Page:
3. Don’t meander. You know what I’m talking about. We’ve all seen that one person who can’t seem to figure out where he’s going. He weaves over both lanes of the bike paths, drifts aimlessly in and out of the flow of traffic, brakes for passing squirrels, changes his mind about turns at the last minute, and generally gets in the way. Don’t be this guy. If no one can figure out where you’re going, they’re probably going to either a) run into you or b) be forced to brake suddenly and thus hate you. If you’re not this guy, congratulations, and I would advise you to avoid him and his ilk like the plague when biking.

**4. Know where you are. **Just be conscious of your surroundings, and make decisions accordingly. See a friend walking and want to stop and catch up? Make sure you get yourself (and your vehicle) all the way off the bike path before you start chatting. Your chain fell off for the umpteenth time this week? That sucks- stop to fix it, but please move out of the middle of the road first. Crossing White Plaza? Be extra alert and cautious, or else you’ll hit a Mendicant, bulldoze through three of Taiko’s drums, or run down an Asian tourist. Parking your bike? Watch out for people attempting to leave the lot.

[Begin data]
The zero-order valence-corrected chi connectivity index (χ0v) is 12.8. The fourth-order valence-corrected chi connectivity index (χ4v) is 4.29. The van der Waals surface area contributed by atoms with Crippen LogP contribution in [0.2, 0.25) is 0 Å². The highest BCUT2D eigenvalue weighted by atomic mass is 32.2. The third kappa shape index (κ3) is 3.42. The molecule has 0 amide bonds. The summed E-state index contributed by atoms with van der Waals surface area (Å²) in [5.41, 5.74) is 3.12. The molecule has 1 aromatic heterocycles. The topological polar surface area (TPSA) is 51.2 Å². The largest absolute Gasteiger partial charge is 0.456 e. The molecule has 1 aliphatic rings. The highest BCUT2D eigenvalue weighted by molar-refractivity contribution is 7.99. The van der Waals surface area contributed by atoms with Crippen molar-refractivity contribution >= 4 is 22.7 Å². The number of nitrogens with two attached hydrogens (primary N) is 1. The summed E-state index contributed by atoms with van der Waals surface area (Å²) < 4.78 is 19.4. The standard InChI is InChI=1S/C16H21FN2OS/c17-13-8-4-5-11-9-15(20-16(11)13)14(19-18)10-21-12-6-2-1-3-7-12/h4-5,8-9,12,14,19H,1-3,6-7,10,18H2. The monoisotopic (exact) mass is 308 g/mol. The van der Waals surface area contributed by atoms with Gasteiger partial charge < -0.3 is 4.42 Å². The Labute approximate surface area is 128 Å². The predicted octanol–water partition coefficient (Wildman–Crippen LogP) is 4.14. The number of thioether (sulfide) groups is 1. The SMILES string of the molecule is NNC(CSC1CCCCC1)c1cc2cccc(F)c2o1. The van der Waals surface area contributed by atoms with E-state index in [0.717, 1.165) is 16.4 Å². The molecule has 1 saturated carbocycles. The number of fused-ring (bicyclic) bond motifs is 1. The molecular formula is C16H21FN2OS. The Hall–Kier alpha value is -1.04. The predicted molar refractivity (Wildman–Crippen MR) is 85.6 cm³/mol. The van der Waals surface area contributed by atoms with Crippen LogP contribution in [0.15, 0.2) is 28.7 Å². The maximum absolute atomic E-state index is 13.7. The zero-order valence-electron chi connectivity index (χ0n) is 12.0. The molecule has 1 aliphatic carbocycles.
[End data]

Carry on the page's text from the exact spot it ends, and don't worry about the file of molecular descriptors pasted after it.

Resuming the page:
5. Get to know the back ways. Familiarize yourself with some alternate biking routes so you can avoid the main drags. We all know that Lasuen, Serra, White Plaza, Galvez, and Escondido are going to be clogged like Dick Cheney’s arteries come 11:15. Try using a lesser-used street to skip the traffic and save yourself the time. Cut between Green and Hoover Tower, go around the back of the Engineering Quad, try Campus Drive instead of White Plaza, or use the lake trail to avoid Santa Teresa. Most importantly, don’t EVER go near the Circle of Death. It’ll be faster and less stressful- and, as any good Bio 150 alum can tell you, less stress = better health.